Tuesday, February 13, 2018

Review: The Ritual

Netflix has been spending millions on original content for a while now, eager to become an entertainment destination unto themselves and not just a place for binge-watching old sitcoms. There have been massive successes (Stranger Things), and some obvious failures (anything Adam Sandler gave them). But when they pick up a low-budget horror flick from a newbie director featuring no big stars and a story steeped in Norse mythology, it's reasonable to assume it's a movie one should skip. This is one of those situations where it feels so good to be wrong. Let's get lost in The Ritual.

This tagline was changed before release, following the tragic shooting in the city of Las Vegas.
The story centers on Luke (Rafe Spall), an emotionally disabled man who's reeling with guilt from an incident 6 months prior. While his friend Rob met his death in a liquor store at the hands of a minor perp, Luke cowered behind a shelving unit, clutching a bottle of vodka like a security blanket. As a tribute to their fallen friend, Luke and the rest of the gang -Phil, Hutch, and Dom- are hiking through the wilds of Scandinavia, something Rob had always wanted to do. No one is talking about what Luke did (or rather, didn't do) in the liquor store when Rob was killed, but it's on their minds.

When Dom experiences an injury that drastically slows him and the group down, it's suggested they cut the trip in half by traveling as the crow flies and taking a shortcut directly through the forest. What begins as an adventure in brotherly hiking quickly turns into a creepfest, as the men encounter pagan cabins, stunningly realistic nightmares, and a predator unlike anything they've ever seen in front of or behind their eyes. And all the while, old regrets keep bubbling to the surface, like bad booze...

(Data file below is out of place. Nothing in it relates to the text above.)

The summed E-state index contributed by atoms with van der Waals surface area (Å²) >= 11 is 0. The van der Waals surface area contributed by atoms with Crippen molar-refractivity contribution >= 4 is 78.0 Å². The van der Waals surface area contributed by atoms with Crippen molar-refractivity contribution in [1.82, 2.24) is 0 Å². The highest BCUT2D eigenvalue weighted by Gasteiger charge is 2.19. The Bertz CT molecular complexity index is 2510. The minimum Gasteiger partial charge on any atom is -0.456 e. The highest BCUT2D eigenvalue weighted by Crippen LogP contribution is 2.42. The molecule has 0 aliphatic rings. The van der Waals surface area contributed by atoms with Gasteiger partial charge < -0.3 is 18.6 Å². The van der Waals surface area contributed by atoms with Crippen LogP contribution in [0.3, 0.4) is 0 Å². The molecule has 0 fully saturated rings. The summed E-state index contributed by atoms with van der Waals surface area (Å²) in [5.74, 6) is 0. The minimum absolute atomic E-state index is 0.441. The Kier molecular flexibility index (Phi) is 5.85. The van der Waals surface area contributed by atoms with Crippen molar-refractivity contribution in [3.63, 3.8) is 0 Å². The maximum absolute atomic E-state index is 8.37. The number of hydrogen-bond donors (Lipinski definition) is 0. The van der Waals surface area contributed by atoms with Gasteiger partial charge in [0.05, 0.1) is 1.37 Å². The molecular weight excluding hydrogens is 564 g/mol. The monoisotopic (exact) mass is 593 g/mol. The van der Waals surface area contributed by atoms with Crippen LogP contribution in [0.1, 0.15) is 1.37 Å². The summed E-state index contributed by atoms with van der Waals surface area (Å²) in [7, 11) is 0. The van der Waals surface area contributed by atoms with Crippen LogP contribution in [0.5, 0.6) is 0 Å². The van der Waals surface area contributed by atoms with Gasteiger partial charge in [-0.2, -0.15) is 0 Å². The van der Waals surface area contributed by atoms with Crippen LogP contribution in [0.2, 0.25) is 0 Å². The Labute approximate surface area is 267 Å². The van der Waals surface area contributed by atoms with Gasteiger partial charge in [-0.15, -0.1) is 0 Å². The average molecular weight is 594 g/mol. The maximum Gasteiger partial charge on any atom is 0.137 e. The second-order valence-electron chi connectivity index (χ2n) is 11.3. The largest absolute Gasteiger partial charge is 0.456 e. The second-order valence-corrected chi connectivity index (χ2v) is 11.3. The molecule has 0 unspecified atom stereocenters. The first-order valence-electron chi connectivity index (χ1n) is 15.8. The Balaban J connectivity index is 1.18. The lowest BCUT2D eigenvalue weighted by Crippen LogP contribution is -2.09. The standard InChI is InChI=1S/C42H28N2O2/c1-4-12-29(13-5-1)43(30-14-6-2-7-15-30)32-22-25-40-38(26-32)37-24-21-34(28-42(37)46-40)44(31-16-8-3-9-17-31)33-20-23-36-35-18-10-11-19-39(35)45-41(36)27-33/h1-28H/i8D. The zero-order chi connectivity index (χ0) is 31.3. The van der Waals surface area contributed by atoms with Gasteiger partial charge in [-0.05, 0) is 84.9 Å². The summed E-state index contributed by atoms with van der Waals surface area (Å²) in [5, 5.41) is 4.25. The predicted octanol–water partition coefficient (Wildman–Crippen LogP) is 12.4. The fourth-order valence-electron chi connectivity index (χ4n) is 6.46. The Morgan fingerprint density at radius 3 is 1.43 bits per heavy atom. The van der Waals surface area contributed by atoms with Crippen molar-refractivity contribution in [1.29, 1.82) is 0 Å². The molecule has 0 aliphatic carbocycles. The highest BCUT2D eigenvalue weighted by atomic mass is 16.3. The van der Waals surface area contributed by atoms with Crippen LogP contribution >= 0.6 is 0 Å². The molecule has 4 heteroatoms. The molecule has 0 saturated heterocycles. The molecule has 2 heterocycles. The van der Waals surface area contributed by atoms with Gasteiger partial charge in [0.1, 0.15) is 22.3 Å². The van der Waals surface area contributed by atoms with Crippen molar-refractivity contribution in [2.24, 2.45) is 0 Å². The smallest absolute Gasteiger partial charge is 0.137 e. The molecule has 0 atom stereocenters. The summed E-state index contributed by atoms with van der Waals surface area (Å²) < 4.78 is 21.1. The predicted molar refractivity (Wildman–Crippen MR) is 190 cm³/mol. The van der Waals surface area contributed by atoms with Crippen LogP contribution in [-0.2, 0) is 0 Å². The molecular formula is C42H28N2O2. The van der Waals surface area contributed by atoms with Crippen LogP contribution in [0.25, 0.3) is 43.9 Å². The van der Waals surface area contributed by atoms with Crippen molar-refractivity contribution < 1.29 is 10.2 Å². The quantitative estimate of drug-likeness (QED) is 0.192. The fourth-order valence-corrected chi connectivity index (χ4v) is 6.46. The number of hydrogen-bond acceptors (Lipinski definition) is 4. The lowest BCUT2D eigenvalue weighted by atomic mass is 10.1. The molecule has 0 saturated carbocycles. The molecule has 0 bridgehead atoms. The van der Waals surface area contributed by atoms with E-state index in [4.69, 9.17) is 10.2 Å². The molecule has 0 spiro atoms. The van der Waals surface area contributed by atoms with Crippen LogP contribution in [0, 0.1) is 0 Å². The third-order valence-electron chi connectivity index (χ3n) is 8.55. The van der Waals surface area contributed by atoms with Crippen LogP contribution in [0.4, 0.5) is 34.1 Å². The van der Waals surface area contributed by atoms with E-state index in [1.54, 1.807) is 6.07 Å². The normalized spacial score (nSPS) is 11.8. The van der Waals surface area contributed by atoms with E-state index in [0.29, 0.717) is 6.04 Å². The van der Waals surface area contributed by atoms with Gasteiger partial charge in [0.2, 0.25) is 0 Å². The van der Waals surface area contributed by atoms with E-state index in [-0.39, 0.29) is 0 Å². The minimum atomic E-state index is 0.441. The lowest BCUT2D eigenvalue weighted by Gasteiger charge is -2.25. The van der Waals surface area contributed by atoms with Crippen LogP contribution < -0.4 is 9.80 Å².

The Ritual is one of those films that will either delight or exhaust you depending on how many horror films you've seen. What I mean to say is, it's not a particularly original plot, and the individual story beats will be pretty recognizable too. There's echoes of The Blair Witch Project, The Descent, The Hills Have Eyes, even Jaws. But the movie does everything so well, and so confidently, I just didn't care. Director David Bruckner does a wonderful job with his first feature-length, knowing just how long to hold the camera, when to let the actors do the heavy lifting, when to show the monster in full.

Oh yes, there is a monster. If you have better than average knowledge of Norse mythology, you may be able to see where the story is going by the halfway point, but that doesn't spoil the incredible reveal. The general consensus online is that The Ritual's big bad boasts the best creature design in years if not decades, and I have to agree. A truly original beastie, with a clever mix of practical and CGI effects, you'll be hard-pressed to get it out of your mind. I'm not going to share it here, you have to see it for yourself.

Your mileage on the human antagonists may vary, as they definitely repeat a lot of what's come before, with less verve and imagination than the woods and the creature. Still, the discovery Luke makes in the attic is a highlight of the film. The best thing about the script is how smartly it deployed comedy. The Ritual is not a funny movie and isn't meant to be, but that just makes the two or three humorous moments land that much harder. One unexpected act of violence near the finale made me do an actual spit-take. Everyone in the cast does a fine job, straddling the line between unlikable and sympathetic with aplomb. Probably best known to Yanks as one of the 2 Andys from Hot Fuzz, Spall does a fantastic job as a leading man, and a dramatic one no less. 

Like all good movies, it's about something more, and something deeper, than just the surface narrative of a group of men getting lost in the woods and dying. The Ritual digs into things that guys have trouble articulating, even when they want to: guilt, regret, what they need to do to achieve or even feel redemption, forgiveness. Bruckner mentioned in an interview that men have much more difficulty than women not just making new friends as they get older, but maintaining the relationships they have. No one is sure EXACTLY why that is, but the specter of hurt is there on the actors' faces, and it's a large part of the story. It's not lost on me that I'm not much younger than the characters as I write this, and have dealt with this problem. A sobering tale once you dig into the themes.

All said and done, The Ritual is the first A on horror's report card for 2018, and if you're a fan of The Wicker Man crossed with the worst road trip imaginable and just a pinch of Lovecraft, you'll dig it.

The Ritual is streaming exclusively on Netflix.

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